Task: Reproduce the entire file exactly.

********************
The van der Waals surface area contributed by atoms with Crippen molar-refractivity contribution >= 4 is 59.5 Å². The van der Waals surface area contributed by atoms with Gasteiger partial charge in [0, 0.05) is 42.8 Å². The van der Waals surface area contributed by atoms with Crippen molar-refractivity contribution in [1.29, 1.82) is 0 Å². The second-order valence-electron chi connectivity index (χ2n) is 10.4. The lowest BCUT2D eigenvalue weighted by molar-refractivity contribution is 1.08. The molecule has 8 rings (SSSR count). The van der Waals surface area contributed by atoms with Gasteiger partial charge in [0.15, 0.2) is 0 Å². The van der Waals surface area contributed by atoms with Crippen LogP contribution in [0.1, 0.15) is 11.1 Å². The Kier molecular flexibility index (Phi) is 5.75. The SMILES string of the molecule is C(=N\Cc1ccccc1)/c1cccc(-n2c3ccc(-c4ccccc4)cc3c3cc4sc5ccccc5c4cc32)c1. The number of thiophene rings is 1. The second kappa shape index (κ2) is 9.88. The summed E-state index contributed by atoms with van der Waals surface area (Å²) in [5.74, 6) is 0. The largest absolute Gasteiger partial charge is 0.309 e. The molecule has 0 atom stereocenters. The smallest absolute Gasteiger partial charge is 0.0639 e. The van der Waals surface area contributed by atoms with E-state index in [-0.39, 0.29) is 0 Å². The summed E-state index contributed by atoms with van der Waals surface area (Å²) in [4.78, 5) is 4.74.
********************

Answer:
The van der Waals surface area contributed by atoms with Crippen molar-refractivity contribution >= 4 is 59.5 Å². The van der Waals surface area contributed by atoms with Gasteiger partial charge in [0, 0.05) is 42.8 Å². The van der Waals surface area contributed by atoms with Crippen molar-refractivity contribution in [1.29, 1.82) is 0 Å². The second-order valence-electron chi connectivity index (χ2n) is 10.4. The lowest BCUT2D eigenvalue weighted by molar-refractivity contribution is 1.08. The molecule has 8 rings (SSSR count). The van der Waals surface area contributed by atoms with Gasteiger partial charge in [0.15, 0.2) is 0 Å². The van der Waals surface area contributed by atoms with Crippen LogP contribution in [0.1, 0.15) is 11.1 Å². The Kier molecular flexibility index (Phi) is 5.75. The SMILES string of the molecule is C(=N\Cc1ccccc1)/c1cccc(-n2c3ccc(-c4ccccc4)cc3c3cc4sc5ccccc5c4cc32)c1. The number of thiophene rings is 1. The second kappa shape index (κ2) is 9.88. The summed E-state index contributed by atoms with van der Waals surface area (Å²) in [5.74, 6) is 0. The largest absolute Gasteiger partial charge is 0.309 e. The molecule has 0 atom stereocenters. The smallest absolute Gasteiger partial charge is 0.0639 e. The van der Waals surface area contributed by atoms with E-state index in [-0.39, 0.29) is 0 Å². The summed E-state index contributed by atoms with van der Waals surface area (Å²) in [4.78, 5) is 4.74.